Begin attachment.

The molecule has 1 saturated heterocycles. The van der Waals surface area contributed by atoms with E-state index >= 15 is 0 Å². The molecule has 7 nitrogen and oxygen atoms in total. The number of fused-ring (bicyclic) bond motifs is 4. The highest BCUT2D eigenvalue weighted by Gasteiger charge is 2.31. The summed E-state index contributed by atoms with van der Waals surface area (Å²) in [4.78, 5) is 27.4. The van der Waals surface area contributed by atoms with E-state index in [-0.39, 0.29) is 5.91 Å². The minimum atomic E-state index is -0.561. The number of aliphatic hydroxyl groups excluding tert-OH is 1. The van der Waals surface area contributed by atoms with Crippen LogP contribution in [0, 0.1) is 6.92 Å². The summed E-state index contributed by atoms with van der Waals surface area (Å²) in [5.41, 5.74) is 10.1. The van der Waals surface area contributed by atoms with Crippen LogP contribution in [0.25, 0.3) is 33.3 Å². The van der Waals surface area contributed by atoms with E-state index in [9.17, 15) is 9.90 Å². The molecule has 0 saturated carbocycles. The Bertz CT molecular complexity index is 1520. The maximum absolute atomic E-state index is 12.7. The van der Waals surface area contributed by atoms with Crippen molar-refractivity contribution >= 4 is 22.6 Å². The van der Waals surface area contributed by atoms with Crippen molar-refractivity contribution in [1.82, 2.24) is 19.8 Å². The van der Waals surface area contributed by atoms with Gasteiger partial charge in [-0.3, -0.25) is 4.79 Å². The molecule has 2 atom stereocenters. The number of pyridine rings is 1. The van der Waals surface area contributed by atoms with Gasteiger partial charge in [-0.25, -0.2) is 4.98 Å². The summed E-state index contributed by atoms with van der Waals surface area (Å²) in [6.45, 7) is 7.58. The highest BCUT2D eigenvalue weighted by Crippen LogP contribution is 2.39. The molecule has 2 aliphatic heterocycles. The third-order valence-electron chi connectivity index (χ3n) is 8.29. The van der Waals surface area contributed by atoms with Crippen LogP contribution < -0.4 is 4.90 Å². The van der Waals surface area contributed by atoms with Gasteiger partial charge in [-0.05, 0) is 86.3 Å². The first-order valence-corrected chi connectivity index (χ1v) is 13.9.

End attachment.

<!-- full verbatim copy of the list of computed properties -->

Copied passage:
The molecule has 1 saturated heterocycles. The van der Waals surface area contributed by atoms with E-state index >= 15 is 0 Å². The molecule has 7 nitrogen and oxygen atoms in total. The number of fused-ring (bicyclic) bond motifs is 4. The highest BCUT2D eigenvalue weighted by Gasteiger charge is 2.31. The summed E-state index contributed by atoms with van der Waals surface area (Å²) in [4.78, 5) is 27.4. The van der Waals surface area contributed by atoms with E-state index in [-0.39, 0.29) is 5.91 Å². The minimum atomic E-state index is -0.561. The number of aliphatic hydroxyl groups excluding tert-OH is 1. The van der Waals surface area contributed by atoms with Crippen LogP contribution in [0, 0.1) is 6.92 Å². The summed E-state index contributed by atoms with van der Waals surface area (Å²) in [5.41, 5.74) is 10.1. The van der Waals surface area contributed by atoms with Crippen LogP contribution in [0.25, 0.3) is 33.3 Å². The van der Waals surface area contributed by atoms with E-state index in [9.17, 15) is 9.90 Å². The molecule has 0 saturated carbocycles. The Bertz CT molecular complexity index is 1520. The maximum absolute atomic E-state index is 12.7. The van der Waals surface area contributed by atoms with Crippen molar-refractivity contribution >= 4 is 22.6 Å². The van der Waals surface area contributed by atoms with Crippen molar-refractivity contribution in [1.82, 2.24) is 19.8 Å². The van der Waals surface area contributed by atoms with Gasteiger partial charge in [-0.3, -0.25) is 4.79 Å². The molecule has 2 atom stereocenters. The number of pyridine rings is 1. The van der Waals surface area contributed by atoms with Gasteiger partial charge in [-0.25, -0.2) is 4.98 Å². The summed E-state index contributed by atoms with van der Waals surface area (Å²) in [6.45, 7) is 7.58. The highest BCUT2D eigenvalue weighted by Crippen LogP contribution is 2.39. The molecule has 2 aliphatic heterocycles. The third-order valence-electron chi connectivity index (χ3n) is 8.29. The van der Waals surface area contributed by atoms with Crippen LogP contribution < -0.4 is 4.90 Å². The van der Waals surface area contributed by atoms with Gasteiger partial charge in [-0.05, 0) is 86.3 Å². The first-order valence-corrected chi connectivity index (χ1v) is 13.9.